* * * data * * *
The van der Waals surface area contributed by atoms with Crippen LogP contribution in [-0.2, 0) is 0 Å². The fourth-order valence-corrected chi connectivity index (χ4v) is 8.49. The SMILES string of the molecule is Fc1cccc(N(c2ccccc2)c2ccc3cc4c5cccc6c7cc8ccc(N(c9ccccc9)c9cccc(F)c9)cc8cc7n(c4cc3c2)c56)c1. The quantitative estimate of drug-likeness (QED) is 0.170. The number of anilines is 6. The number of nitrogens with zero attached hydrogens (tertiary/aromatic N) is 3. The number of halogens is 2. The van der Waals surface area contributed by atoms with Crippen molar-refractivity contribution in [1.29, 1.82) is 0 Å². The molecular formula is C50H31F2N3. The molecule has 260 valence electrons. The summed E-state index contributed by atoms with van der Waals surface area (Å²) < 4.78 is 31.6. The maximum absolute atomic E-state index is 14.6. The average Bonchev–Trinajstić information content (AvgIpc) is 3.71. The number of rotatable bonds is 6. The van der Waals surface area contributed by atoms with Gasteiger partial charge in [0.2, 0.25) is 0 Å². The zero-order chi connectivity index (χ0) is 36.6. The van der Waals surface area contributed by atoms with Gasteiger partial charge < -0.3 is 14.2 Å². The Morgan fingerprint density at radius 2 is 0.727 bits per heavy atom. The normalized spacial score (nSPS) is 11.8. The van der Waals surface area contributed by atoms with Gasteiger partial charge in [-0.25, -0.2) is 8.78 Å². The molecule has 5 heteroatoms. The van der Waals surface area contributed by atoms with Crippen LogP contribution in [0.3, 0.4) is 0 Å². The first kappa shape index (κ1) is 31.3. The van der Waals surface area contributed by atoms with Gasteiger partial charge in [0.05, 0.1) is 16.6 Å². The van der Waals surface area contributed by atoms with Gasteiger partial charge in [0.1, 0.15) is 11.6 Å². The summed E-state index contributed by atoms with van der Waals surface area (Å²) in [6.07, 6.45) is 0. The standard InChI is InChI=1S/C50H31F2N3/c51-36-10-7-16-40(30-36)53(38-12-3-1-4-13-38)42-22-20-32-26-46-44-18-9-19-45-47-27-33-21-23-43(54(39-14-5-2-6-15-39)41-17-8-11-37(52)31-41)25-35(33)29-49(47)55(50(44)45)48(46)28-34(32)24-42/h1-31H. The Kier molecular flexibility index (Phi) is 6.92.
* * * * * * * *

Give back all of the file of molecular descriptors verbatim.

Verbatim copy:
The van der Waals surface area contributed by atoms with Crippen LogP contribution in [-0.2, 0) is 0 Å². The fourth-order valence-corrected chi connectivity index (χ4v) is 8.49. The SMILES string of the molecule is Fc1cccc(N(c2ccccc2)c2ccc3cc4c5cccc6c7cc8ccc(N(c9ccccc9)c9cccc(F)c9)cc8cc7n(c4cc3c2)c56)c1. The quantitative estimate of drug-likeness (QED) is 0.170. The number of anilines is 6. The number of nitrogens with zero attached hydrogens (tertiary/aromatic N) is 3. The number of halogens is 2. The van der Waals surface area contributed by atoms with Crippen molar-refractivity contribution in [1.29, 1.82) is 0 Å². The molecular formula is C50H31F2N3. The molecule has 260 valence electrons. The summed E-state index contributed by atoms with van der Waals surface area (Å²) < 4.78 is 31.6. The maximum absolute atomic E-state index is 14.6. The average Bonchev–Trinajstić information content (AvgIpc) is 3.71. The number of rotatable bonds is 6. The van der Waals surface area contributed by atoms with Gasteiger partial charge in [0.2, 0.25) is 0 Å². The zero-order chi connectivity index (χ0) is 36.6. The van der Waals surface area contributed by atoms with Gasteiger partial charge < -0.3 is 14.2 Å². The Morgan fingerprint density at radius 2 is 0.727 bits per heavy atom. The normalized spacial score (nSPS) is 11.8. The van der Waals surface area contributed by atoms with Gasteiger partial charge in [-0.25, -0.2) is 8.78 Å². The molecule has 5 heteroatoms. The van der Waals surface area contributed by atoms with Crippen LogP contribution in [0.3, 0.4) is 0 Å². The first kappa shape index (κ1) is 31.3. The van der Waals surface area contributed by atoms with Gasteiger partial charge in [0.05, 0.1) is 16.6 Å². The van der Waals surface area contributed by atoms with Gasteiger partial charge in [0.1, 0.15) is 11.6 Å². The summed E-state index contributed by atoms with van der Waals surface area (Å²) in [6.07, 6.45) is 0. The standard InChI is InChI=1S/C50H31F2N3/c51-36-10-7-16-40(30-36)53(38-12-3-1-4-13-38)42-22-20-32-26-46-44-18-9-19-45-47-27-33-21-23-43(54(39-14-5-2-6-15-39)41-17-8-11-37(52)31-41)25-35(33)29-49(47)55(50(44)45)48(46)28-34(32)24-42/h1-31H. The Kier molecular flexibility index (Phi) is 6.92.